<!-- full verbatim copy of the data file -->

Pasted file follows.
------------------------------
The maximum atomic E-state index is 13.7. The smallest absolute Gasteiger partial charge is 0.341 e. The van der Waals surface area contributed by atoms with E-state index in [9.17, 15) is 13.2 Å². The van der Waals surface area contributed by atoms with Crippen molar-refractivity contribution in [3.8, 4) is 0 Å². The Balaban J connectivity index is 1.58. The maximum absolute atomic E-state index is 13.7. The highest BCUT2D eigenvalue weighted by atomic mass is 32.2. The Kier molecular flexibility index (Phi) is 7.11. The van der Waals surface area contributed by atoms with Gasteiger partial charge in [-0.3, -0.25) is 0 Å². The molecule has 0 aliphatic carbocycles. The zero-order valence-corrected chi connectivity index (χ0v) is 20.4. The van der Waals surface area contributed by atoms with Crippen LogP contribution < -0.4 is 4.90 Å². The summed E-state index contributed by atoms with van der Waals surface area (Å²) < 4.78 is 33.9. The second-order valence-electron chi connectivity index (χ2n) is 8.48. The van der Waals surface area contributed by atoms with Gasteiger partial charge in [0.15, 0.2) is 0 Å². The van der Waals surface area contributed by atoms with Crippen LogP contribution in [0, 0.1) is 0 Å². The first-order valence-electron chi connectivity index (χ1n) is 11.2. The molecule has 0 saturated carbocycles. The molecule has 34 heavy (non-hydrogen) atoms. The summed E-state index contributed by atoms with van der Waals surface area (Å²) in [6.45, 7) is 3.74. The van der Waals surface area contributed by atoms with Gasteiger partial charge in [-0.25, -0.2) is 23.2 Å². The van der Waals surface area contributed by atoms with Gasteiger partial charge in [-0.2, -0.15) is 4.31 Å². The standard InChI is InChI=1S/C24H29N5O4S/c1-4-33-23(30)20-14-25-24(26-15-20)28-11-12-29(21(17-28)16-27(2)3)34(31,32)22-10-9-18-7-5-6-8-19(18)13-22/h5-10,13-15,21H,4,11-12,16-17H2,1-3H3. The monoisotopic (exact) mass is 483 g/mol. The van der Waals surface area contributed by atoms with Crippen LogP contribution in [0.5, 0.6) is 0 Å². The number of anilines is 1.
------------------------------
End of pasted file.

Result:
The maximum atomic E-state index is 13.7. The smallest absolute Gasteiger partial charge is 0.341 e. The van der Waals surface area contributed by atoms with E-state index in [9.17, 15) is 13.2 Å². The van der Waals surface area contributed by atoms with Crippen molar-refractivity contribution in [3.8, 4) is 0 Å². The Balaban J connectivity index is 1.58. The maximum absolute atomic E-state index is 13.7. The highest BCUT2D eigenvalue weighted by atomic mass is 32.2. The Kier molecular flexibility index (Phi) is 7.11. The van der Waals surface area contributed by atoms with Gasteiger partial charge in [-0.3, -0.25) is 0 Å². The molecule has 0 aliphatic carbocycles. The zero-order valence-corrected chi connectivity index (χ0v) is 20.4. The van der Waals surface area contributed by atoms with Crippen LogP contribution < -0.4 is 4.90 Å². The summed E-state index contributed by atoms with van der Waals surface area (Å²) < 4.78 is 33.9. The second-order valence-electron chi connectivity index (χ2n) is 8.48. The van der Waals surface area contributed by atoms with Gasteiger partial charge in [0.15, 0.2) is 0 Å². The van der Waals surface area contributed by atoms with Crippen LogP contribution in [0, 0.1) is 0 Å². The first-order valence-electron chi connectivity index (χ1n) is 11.2. The molecule has 0 saturated carbocycles. The molecule has 34 heavy (non-hydrogen) atoms. The summed E-state index contributed by atoms with van der Waals surface area (Å²) in [6.45, 7) is 3.74. The van der Waals surface area contributed by atoms with Gasteiger partial charge in [-0.25, -0.2) is 23.2 Å². The van der Waals surface area contributed by atoms with Gasteiger partial charge in [-0.2, -0.15) is 4.31 Å². The standard InChI is InChI=1S/C24H29N5O4S/c1-4-33-23(30)20-14-25-24(26-15-20)28-11-12-29(21(17-28)16-27(2)3)34(31,32)22-10-9-18-7-5-6-8-19(18)13-22/h5-10,13-15,21H,4,11-12,16-17H2,1-3H3. The monoisotopic (exact) mass is 483 g/mol. The van der Waals surface area contributed by atoms with Crippen LogP contribution in [0.5, 0.6) is 0 Å². The number of anilines is 1.